San Onofre

Relaxed, tradition-soaked Southern California surf break located at the north end of San Diego County, adjacent to San Clemente; home to the Pacific Coast Surf Riding Championships from 1938 to 1941; regarded since the end of World War II as a friendly surfing sanctuary for families, beginning surfers, and old-timers.

Origins for the name "San Onofre" are unclear, but the area may have been named after the desert-dwelling hermit Saint Onuphrius. California goofyfooter Bob Sides, driving through what was then part of the Rancho Santa Margarita in 1933, noticed good waves across the tracks and down the dirt cliffs from the San Onofre train station; Sides quickly convinced Lorrin "Whitey" Harrison and a few others at Newport Beach's Corona del Mar jetty—a favorite break for early generation California surfers— to make a two-day San Onofre surf exploration.

After a jetty extension shut down the waves at Corona del Mar in 1935, San Onofre became one of California's most popular surf breaks; "a meeting place," as longtime San Onofre regular Dorian Paskowitz later recalled, "for surfers from San Diego's Tijuana Sloughs to Steamer Lane in Santa Cruz." Weekend camp-outs, Paskowitz continued, were filled with "Hawaiian guitar, Tahitian dancing and no small amount of boozing."

Every notable surfer in California from the mid-'30s to the early '40s visited San Onofre, including Tom Blake, Cliff Tucker, Tulie Clark, Gard Chapin, Doc Ball, and Hoppy Swarts. Santa Monica's Pete Peterson, the era's best surfer, won two of his four Pacific Coast Surf Riding Championships at San Onofre, in 1938 and 1941.

After World War II, with the development of shorter, lighter surfboards, performance-minded California riders began looking for more challenging waves at places like Malibu and Windansea. San Onofre, along with hundreds of square miles of inland property, had meanwhile been turned over to the U.S. Marines; when it looked as if the Marines would shut San Onofre down to surfers, Orange County surfer-dentist Barney Wilkes led the drive in 1952 to establish the San Onofre Surfing Club, whose members were allowed beach access.

By the early '60s, San Onofre was enshrined as a warm, nostalgic, easygoing family-style surf break. Club members were singularly devoted to their beach. "This is our life," as one put it in 1961. "All the days in-between are bare existence." A palm-frond shack in front of the main surf break became a surf-world icon, as did the yearly San Onofre Surf Club car window sticker. By 1965 there were 800 club members, including Los Angeles Times publisher Otis Chandler and Gunsmoke star James Arness, and another 500 on the waiting list.

In 1973 San Onofre became part of the California State Parks system, and was opened to the public. Five years earlier the break lost a measure of its wilderness cachet with the opening of the looming twin-reactor San Onofre Nuclear Generating Station, but otherwise the Marine-operated area remained almost completely undeveloped. A leak in early 2012 released a small amount of radioactive steam, forced the nuclear plant to close, and in mid-2013 it was announced that the plant would be closed and dismantled. But as environmental advocate Bart Ziegler noted in a 2021 Voice of OC article, "3.6 million pounds of [nuclear waste], will be left behind, stranded in a storage vault that straddles a seismic fault system. No one knows how long the spent fuel will remain in its location 100 feet from the sea," and there were no "independent, real-time air-quality monitoring" structures in place.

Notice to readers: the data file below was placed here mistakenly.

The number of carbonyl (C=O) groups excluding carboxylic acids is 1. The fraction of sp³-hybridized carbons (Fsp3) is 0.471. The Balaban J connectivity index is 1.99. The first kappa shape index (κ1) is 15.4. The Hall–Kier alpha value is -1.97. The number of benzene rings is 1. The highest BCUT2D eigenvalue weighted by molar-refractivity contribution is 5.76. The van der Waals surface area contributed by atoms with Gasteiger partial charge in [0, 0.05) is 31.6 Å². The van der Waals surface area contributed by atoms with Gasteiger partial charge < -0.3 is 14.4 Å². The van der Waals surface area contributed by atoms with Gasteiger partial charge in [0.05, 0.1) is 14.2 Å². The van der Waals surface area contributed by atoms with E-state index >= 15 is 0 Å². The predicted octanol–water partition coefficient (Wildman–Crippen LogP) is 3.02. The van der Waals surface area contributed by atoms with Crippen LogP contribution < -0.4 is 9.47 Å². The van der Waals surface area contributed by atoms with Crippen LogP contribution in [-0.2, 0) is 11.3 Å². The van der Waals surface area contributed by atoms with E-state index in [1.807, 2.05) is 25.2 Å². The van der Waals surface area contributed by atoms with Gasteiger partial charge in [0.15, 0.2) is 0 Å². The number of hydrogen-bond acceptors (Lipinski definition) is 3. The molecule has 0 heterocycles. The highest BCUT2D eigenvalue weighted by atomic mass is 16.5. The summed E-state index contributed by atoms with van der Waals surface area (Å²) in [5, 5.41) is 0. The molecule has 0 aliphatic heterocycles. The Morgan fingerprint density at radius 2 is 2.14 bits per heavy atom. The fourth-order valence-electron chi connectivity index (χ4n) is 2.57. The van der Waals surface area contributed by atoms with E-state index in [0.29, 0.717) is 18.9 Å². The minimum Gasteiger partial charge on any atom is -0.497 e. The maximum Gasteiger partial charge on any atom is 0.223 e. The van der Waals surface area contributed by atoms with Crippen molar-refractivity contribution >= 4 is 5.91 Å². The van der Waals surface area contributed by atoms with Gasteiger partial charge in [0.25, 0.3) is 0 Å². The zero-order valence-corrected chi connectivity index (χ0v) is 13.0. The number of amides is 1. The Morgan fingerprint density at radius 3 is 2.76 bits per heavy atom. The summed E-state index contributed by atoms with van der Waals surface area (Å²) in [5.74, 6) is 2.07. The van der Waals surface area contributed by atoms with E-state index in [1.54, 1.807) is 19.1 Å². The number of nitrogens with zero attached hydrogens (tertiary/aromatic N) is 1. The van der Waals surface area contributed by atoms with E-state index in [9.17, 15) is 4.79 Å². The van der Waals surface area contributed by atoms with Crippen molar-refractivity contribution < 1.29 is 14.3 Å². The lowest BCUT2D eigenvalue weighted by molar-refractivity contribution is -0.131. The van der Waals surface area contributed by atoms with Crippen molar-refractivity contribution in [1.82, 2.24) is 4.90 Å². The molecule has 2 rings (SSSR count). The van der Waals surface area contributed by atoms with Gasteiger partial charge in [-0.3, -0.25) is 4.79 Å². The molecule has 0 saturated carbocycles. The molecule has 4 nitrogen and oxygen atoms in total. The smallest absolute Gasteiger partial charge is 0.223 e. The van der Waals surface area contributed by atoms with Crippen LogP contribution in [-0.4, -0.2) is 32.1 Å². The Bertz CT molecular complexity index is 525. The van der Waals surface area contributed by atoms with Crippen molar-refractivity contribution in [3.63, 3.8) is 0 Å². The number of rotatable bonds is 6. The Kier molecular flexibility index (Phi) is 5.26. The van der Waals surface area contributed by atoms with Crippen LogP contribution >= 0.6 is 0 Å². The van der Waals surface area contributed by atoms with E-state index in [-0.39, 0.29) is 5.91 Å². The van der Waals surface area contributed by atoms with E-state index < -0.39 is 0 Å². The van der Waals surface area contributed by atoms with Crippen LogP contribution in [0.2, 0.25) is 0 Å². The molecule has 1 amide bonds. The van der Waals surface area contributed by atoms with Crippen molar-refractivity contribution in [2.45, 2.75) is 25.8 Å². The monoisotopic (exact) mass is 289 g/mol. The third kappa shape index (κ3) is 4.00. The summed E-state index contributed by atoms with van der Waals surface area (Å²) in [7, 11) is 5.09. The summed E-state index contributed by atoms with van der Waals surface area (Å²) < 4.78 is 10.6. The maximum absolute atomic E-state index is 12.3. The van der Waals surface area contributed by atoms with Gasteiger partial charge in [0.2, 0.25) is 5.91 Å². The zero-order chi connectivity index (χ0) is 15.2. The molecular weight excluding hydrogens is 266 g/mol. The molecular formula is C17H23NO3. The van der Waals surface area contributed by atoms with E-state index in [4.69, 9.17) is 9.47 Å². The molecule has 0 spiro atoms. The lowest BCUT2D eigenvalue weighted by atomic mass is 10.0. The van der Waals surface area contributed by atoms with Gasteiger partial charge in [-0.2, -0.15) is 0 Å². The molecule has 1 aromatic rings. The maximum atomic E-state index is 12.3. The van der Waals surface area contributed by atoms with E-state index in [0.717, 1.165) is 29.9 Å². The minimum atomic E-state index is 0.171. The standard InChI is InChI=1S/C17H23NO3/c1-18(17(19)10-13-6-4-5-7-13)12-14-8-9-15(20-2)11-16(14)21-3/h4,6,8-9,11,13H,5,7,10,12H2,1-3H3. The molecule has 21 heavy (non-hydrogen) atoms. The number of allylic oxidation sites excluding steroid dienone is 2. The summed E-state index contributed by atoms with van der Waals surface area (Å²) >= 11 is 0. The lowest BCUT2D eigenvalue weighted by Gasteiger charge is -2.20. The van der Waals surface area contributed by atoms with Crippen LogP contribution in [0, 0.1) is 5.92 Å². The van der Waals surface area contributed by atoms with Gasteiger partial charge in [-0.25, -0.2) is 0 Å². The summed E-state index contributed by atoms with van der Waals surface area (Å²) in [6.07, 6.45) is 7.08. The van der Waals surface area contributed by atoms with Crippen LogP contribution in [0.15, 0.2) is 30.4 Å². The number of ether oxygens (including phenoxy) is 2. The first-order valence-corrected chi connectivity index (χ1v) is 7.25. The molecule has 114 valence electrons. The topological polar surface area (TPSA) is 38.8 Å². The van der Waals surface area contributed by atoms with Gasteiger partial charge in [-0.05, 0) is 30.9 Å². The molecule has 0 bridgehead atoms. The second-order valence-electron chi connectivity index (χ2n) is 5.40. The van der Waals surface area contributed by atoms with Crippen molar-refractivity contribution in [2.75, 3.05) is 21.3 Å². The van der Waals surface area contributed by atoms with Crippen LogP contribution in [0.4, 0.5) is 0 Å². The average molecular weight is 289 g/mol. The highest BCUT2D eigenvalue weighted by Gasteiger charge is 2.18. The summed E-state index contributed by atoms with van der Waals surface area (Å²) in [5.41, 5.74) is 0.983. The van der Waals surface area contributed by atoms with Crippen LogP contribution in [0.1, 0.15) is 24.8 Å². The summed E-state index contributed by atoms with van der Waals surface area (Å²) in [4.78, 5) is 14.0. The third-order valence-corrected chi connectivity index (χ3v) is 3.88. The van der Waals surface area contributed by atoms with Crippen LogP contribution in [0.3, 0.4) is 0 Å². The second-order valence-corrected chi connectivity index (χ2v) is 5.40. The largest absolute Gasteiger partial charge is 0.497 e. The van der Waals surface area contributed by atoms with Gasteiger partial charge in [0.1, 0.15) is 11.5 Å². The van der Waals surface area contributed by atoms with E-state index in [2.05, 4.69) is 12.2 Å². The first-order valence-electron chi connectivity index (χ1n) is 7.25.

While San Onofre State Park stretches along nearly two miles of wave-filled beachfront, there are two main breaks, both located in the northern half of the park: Old Man's (also called Outside), the traditional San Onofre break and onetime home to the Pacific Coast Surf Riding Championships, features a broad, generous, multitiered wave field, similar to that of Waikiki. Small rocks fill the shoreline, and the break is often crowded with longboard-riding novices, but the surf is otherwise easy-breaking and hazard-free. Waves at the Point, located a quarter-mile north of Old Man's, break closer to the beach and are steeper, smaller, and marginally harder-breaking. Old Man's and the Point are ridden almost exclusively by longboarders; shortboard surfers ride further to the north at Church, Trestles, and Cottons. Dogpatch and Trails are both located just to the south of Old Man's and offer similar easy-breaking waves.

The 1977 United States Surfing Championships were held at San Onofre; hundreds of regional, national, and international longboard contests have been held here since the mid-'80s, including the Hobie San Onofre Classic and the Roxy Wahine Classic. Since the mid-'00s, San Onofre has been one of the sport's most popular SUP breaks.

The prewar San Onofre surfing scene is featured in Doc Ball's seminal 1946 photo book California Surfriders, and in Surfing San Onofre to Point Dume: 1936 —1942, a collection of Don James photos. Whitey Harrison and Dorian Paskowitz were among the still-active senior San Onofre surfers featured in "Endless Summer," a 1990 Life magazine feature. "The cosmic forces of San Onofre made me," Paskowitz told Life. "In these waves I found a power that took a nice Jewish boy and made him a nobleman." Surfer's Mecca: San Onofre, a documentary, was released in 1997. San Onofre: Memories of a Legendary Surfing Beach, the biggest surf book ever published at 1,500-plus pages, came out in 2020.

The San Onofre Foundation, a nonprofit environmental preservation group, was founded in 2008.